Deputy Rabbitte: Information on Pat Rabbitte Zoom on Pat Rabbitte What about the “On My Own Two Feet” project? Has that been extended to all disadvantaged schools?

Mr. O’Gorman: This is a post-primary programme and is in approximately 70 per cent of schools - 526 out of the 760 schools. With regard to disadvantaged schools, in Dublin we can identify approximately 100 post-primary schools which serve and accept disadvantaged areas. These are the 12 areas in which there are local task forces. The post-primary programme “On My Own Two Feet” has been introduced to 77 of those 100 schools.

Deputy Rabbitte: Information on Pat Rabbitte Zoom on Pat Rabbitte To what extent has the recommendation in the drugs report for in-service training for teachers been implemented? I will be sending the text of this to Senator O’Toole in due course.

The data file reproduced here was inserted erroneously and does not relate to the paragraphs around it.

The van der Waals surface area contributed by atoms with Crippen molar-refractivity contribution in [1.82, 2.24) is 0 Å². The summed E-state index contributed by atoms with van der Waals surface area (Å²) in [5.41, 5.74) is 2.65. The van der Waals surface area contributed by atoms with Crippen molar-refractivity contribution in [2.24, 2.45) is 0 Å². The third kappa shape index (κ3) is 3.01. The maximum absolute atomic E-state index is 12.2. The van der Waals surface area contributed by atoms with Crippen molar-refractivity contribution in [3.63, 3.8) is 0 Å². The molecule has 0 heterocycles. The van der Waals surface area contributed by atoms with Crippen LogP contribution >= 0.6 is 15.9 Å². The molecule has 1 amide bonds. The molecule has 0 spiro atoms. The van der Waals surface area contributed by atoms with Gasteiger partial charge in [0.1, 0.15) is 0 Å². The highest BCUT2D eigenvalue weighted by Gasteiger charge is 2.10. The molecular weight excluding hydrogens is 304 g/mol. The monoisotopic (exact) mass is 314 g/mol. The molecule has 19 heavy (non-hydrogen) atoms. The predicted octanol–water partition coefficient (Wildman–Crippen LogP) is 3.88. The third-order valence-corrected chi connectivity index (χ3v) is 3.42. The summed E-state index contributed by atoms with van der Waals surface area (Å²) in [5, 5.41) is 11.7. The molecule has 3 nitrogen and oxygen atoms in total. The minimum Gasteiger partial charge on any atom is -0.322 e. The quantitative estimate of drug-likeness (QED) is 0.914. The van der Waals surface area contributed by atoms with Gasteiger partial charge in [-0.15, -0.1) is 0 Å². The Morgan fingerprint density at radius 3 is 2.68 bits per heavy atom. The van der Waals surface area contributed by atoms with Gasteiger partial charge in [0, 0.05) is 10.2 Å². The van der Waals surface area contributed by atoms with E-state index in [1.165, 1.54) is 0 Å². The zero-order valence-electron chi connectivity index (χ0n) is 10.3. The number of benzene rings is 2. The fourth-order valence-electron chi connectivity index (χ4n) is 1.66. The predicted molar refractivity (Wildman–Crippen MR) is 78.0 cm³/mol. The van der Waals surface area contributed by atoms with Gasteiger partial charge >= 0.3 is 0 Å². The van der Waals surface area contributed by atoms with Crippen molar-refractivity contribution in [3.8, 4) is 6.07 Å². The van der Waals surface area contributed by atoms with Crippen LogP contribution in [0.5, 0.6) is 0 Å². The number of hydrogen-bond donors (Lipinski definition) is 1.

Mr. O’Gorman: In-service training has been and is being introduced in the context of the development of those programmes, both the post-primary programme “On My Own Two Feet” and the primary programme “Walk Tall”. During the development phase staff training seminars were organised for every one of the primary schools which co-operated in the development of the programme. In addition, during the development phase, approximately 20 long-term courses were organised for teachers, each lasting approximately 30 hours, so there were substantial training programmes.